Find .

First, consider the beta function, and note that

and, using the Euler reflection formula,

.

How does this relate to our integral? One may recall that

.

Now, .

Thus,

.

In fact,

>.

(See here for a similar use of the beta function and Euler reflection formula.)

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Tags: Beta Function, Euler Reflection Formula, Gamma Function, Integral, Math, Monday Math

This entry was posted on June 15, 2009 at 12:08 am and is filed under Math/Science. You can follow any responses to this entry through the RSS 2.0 feed.
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June 15, 2009 at 5:25 pm |

Hi I’m an amateur mathematician. I’ve been trying for about year to get the lowdown on the beta function.

I need to know why and how Euler derived the function, its significance, and how and when it is used.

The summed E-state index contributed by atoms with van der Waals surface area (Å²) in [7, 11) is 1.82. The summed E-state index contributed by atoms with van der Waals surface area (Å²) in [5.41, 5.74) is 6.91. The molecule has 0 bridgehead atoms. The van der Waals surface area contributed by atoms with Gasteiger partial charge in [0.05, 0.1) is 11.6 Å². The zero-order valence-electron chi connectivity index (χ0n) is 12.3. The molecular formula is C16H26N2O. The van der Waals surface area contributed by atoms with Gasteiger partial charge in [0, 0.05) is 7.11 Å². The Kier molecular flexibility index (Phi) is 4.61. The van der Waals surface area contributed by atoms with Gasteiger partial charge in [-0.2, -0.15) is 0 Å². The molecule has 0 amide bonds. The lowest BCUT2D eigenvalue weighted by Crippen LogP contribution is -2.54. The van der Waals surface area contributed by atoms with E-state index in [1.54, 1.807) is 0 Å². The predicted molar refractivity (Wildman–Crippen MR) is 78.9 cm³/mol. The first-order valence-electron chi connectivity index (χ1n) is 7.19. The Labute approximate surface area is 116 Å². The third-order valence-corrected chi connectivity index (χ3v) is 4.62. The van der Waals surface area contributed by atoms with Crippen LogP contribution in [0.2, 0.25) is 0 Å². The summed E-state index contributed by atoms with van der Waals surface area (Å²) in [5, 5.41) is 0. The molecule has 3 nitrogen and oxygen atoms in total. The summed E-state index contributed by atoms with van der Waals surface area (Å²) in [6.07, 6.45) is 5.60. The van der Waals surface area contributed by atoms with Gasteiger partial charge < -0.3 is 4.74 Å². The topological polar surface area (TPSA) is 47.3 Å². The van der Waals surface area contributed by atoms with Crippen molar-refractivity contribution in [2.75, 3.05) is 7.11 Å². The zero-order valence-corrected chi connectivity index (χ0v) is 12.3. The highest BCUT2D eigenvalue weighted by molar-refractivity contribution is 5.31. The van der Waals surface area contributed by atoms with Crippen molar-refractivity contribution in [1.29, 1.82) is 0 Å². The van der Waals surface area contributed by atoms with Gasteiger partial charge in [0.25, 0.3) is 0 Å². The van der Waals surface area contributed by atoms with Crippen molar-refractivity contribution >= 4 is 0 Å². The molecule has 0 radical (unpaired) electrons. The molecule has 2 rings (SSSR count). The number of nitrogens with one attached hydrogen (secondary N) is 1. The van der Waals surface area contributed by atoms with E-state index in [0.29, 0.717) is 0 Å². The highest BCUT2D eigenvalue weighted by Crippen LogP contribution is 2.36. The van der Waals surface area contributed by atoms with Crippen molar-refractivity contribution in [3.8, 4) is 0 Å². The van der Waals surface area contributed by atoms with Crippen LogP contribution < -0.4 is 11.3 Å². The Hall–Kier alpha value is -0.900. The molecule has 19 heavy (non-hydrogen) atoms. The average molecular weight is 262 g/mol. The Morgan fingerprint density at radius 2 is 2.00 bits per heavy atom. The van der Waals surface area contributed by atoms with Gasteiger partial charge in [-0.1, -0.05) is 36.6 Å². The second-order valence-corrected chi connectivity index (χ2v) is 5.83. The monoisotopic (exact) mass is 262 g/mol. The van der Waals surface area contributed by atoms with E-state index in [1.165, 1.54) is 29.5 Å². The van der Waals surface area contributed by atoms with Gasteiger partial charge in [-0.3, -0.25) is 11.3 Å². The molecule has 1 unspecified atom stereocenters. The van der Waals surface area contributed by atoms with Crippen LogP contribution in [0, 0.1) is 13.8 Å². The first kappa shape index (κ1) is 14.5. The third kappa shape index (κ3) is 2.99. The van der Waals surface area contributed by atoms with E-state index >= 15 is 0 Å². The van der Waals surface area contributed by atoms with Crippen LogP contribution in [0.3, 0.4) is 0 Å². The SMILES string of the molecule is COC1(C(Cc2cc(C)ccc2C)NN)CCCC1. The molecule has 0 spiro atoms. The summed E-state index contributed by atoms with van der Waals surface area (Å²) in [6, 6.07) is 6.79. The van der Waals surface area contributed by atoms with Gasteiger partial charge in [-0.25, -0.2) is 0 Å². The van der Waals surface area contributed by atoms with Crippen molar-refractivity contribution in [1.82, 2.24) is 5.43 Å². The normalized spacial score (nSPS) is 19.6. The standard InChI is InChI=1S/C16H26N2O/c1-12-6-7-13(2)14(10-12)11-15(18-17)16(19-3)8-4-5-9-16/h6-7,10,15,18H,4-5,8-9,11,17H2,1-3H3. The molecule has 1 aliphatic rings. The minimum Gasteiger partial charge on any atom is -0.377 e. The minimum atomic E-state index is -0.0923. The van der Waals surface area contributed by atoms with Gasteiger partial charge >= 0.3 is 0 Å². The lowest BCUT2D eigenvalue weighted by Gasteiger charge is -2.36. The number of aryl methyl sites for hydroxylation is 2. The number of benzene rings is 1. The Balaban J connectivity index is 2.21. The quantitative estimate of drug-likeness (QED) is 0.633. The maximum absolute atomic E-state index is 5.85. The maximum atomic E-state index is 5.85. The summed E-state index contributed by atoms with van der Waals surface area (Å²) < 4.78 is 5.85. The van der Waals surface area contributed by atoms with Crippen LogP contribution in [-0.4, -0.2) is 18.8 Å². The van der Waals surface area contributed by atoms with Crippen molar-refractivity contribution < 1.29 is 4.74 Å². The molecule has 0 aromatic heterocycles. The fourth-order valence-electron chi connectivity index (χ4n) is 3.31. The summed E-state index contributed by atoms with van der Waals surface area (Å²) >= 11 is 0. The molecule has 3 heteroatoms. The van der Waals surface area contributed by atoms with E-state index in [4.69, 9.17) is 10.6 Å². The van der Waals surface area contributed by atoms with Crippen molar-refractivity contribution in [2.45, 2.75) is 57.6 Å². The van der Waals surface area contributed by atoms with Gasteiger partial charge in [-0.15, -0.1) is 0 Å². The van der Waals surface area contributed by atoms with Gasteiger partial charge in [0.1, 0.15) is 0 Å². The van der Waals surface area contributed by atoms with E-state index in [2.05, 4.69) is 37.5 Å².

Any clue will be appreciated.

Thanks, Martin Flaxman

June 17, 2009 at 9:42 am |

Here is a short biography of Euler, which mentions that he introduced the beta and gamma functions, as integrals, in 1729, and that they were named by later mathematicians. In particular:

One use of the beta function is as the normalization factor in the beta distribution. It also arises in the stochastic urn process known as a preferential attachment process.

One might also read about physicist Gabriele Veneziano, who, in applying the beta function to the scattering amplitudes of particles interacting via the strong force, led to the creation of string theory.

I hope these give you places to start